ALBUQUERQUE, N.M. — The board of the San Juan Basin’s largest municipal water agency voted Wednesday to drop its opposition to a 2005 agreement settling the New Mexico water rights claims of the Navajo Nation.
The action by the San Juan Water Commission board removes one of the major obstacles to the Navajo water rights agreement, which is now before the 11th Judicial District Court in San Juan County for confirmation. The commission was one of a handful of parties that had filed formal objections to the Navajo water rights settlement with the court.
The commission was established in 1986 as a regional government agency to act as a go-between, providing water to city water agencies in the county from the federal Animas-La Plata water supply project. Aztec, Bloomfield, Farmington and the San Juan County Rural Water Users Association all get water from the commission.
The 2005 agreement to settle the Navajo Nation’s water rights in New Mexico has been controversial.
Under federal law, the Navajos’ water rights to irrigate farmland and provide for community water supplies could be substantial. Because of fears that could mean a loss of water for non-Indian users, state officials cut a deal in 2005 that gives the Navajo Nation less water than a federal study says the nation might be entitled to, but more water than some San Juan County residents think the nation should get.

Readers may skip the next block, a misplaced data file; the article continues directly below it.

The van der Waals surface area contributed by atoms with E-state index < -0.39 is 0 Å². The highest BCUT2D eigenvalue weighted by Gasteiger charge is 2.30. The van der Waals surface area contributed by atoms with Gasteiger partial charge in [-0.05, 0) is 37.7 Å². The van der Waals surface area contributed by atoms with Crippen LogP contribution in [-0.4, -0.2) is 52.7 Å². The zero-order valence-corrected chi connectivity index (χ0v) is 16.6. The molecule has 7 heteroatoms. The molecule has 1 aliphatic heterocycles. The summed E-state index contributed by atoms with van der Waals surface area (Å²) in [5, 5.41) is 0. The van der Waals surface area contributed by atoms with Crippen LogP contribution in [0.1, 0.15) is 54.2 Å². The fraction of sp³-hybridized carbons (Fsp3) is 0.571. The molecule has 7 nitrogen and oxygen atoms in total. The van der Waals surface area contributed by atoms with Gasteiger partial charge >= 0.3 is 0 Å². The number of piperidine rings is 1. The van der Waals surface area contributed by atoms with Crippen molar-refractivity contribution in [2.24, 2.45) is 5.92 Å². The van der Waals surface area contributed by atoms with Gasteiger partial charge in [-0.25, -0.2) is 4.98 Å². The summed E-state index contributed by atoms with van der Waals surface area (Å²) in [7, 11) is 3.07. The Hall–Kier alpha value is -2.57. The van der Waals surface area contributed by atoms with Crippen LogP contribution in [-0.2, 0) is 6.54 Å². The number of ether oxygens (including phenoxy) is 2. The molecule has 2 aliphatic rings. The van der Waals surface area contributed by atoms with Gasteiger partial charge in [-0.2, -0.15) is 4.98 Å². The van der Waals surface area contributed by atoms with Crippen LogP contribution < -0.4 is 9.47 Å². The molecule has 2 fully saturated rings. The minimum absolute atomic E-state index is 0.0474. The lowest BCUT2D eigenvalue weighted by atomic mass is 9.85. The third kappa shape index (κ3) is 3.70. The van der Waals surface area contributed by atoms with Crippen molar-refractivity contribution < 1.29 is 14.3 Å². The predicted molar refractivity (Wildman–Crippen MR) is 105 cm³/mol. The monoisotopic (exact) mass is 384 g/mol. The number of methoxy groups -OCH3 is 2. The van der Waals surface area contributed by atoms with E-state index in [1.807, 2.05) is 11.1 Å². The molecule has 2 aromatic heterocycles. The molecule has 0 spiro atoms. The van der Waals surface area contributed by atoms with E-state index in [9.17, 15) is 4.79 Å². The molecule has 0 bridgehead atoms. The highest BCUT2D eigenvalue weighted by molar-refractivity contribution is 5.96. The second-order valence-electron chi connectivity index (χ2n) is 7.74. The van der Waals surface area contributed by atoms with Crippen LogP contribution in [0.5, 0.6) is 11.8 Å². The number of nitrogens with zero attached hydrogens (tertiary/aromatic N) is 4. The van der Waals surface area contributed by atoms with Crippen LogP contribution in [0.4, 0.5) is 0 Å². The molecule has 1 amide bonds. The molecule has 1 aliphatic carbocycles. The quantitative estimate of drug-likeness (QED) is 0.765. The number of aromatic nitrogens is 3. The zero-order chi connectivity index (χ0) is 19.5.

Currently, the Navajo Nation consumes slightly less than 10 percent of the San Juan River’s flow, according to state and federal data. The agreement would increase that number to about 16 percent.
The commission’s board has been careful to neither formally support nor oppose the overall Navajo settlement, explained Randy Kirkpatrick, the commission’s executive director.
But it did file an objection to the Navajo deal in state court because of a dispute over water from the Animas and La Plata rivers.
The agreement ensures the commission will get the water it was claiming, amounting to about 10,000 acre feet, or enough for some 20,000 homes.
That was sufficient to convince the board that it should drop its formal opposition to the Navajo water rights deal, Kirkpatrick said.
— This article appeared on page C1 of the Albuquerque Journal